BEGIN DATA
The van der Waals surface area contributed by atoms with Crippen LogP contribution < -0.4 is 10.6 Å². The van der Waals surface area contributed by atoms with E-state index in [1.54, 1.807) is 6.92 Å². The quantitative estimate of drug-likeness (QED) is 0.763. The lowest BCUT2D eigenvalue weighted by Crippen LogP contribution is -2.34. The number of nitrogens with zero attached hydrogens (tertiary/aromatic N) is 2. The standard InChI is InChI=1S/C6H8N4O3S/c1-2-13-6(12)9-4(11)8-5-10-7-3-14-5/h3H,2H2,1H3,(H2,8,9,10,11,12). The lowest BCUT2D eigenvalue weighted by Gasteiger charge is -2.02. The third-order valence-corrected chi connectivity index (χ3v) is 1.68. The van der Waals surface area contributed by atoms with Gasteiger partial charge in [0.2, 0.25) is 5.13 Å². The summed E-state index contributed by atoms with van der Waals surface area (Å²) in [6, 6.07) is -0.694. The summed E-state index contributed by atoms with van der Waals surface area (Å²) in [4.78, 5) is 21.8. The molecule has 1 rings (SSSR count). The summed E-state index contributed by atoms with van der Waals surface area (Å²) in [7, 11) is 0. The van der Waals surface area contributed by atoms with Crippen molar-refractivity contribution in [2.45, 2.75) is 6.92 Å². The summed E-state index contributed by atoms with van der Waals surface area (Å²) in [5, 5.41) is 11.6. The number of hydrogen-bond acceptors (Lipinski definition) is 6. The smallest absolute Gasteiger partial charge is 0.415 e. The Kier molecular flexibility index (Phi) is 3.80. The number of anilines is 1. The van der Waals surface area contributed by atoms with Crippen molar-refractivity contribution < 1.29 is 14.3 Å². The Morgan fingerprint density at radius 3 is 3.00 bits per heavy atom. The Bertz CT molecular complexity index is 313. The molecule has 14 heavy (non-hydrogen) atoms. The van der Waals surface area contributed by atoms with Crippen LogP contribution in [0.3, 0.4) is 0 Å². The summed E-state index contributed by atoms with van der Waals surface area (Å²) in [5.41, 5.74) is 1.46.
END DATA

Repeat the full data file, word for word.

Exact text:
The van der Waals surface area contributed by atoms with Crippen LogP contribution < -0.4 is 10.6 Å². The van der Waals surface area contributed by atoms with E-state index in [1.54, 1.807) is 6.92 Å². The quantitative estimate of drug-likeness (QED) is 0.763. The lowest BCUT2D eigenvalue weighted by Crippen LogP contribution is -2.34. The number of nitrogens with zero attached hydrogens (tertiary/aromatic N) is 2. The standard InChI is InChI=1S/C6H8N4O3S/c1-2-13-6(12)9-4(11)8-5-10-7-3-14-5/h3H,2H2,1H3,(H2,8,9,10,11,12). The lowest BCUT2D eigenvalue weighted by Gasteiger charge is -2.02. The third-order valence-corrected chi connectivity index (χ3v) is 1.68. The van der Waals surface area contributed by atoms with Gasteiger partial charge in [0.2, 0.25) is 5.13 Å². The summed E-state index contributed by atoms with van der Waals surface area (Å²) in [6, 6.07) is -0.694. The summed E-state index contributed by atoms with van der Waals surface area (Å²) in [4.78, 5) is 21.8. The molecule has 1 rings (SSSR count). The summed E-state index contributed by atoms with van der Waals surface area (Å²) in [7, 11) is 0. The van der Waals surface area contributed by atoms with Crippen molar-refractivity contribution in [2.45, 2.75) is 6.92 Å². The summed E-state index contributed by atoms with van der Waals surface area (Å²) in [5, 5.41) is 11.6. The number of hydrogen-bond acceptors (Lipinski definition) is 6. The smallest absolute Gasteiger partial charge is 0.415 e. The Kier molecular flexibility index (Phi) is 3.80. The number of anilines is 1. The van der Waals surface area contributed by atoms with Crippen molar-refractivity contribution < 1.29 is 14.3 Å². The Morgan fingerprint density at radius 3 is 3.00 bits per heavy atom. The Bertz CT molecular complexity index is 313. The molecule has 14 heavy (non-hydrogen) atoms. The van der Waals surface area contributed by atoms with Crippen LogP contribution in [0.3, 0.4) is 0 Å². The summed E-state index contributed by atoms with van der Waals surface area (Å²) in [5.41, 5.74) is 1.46.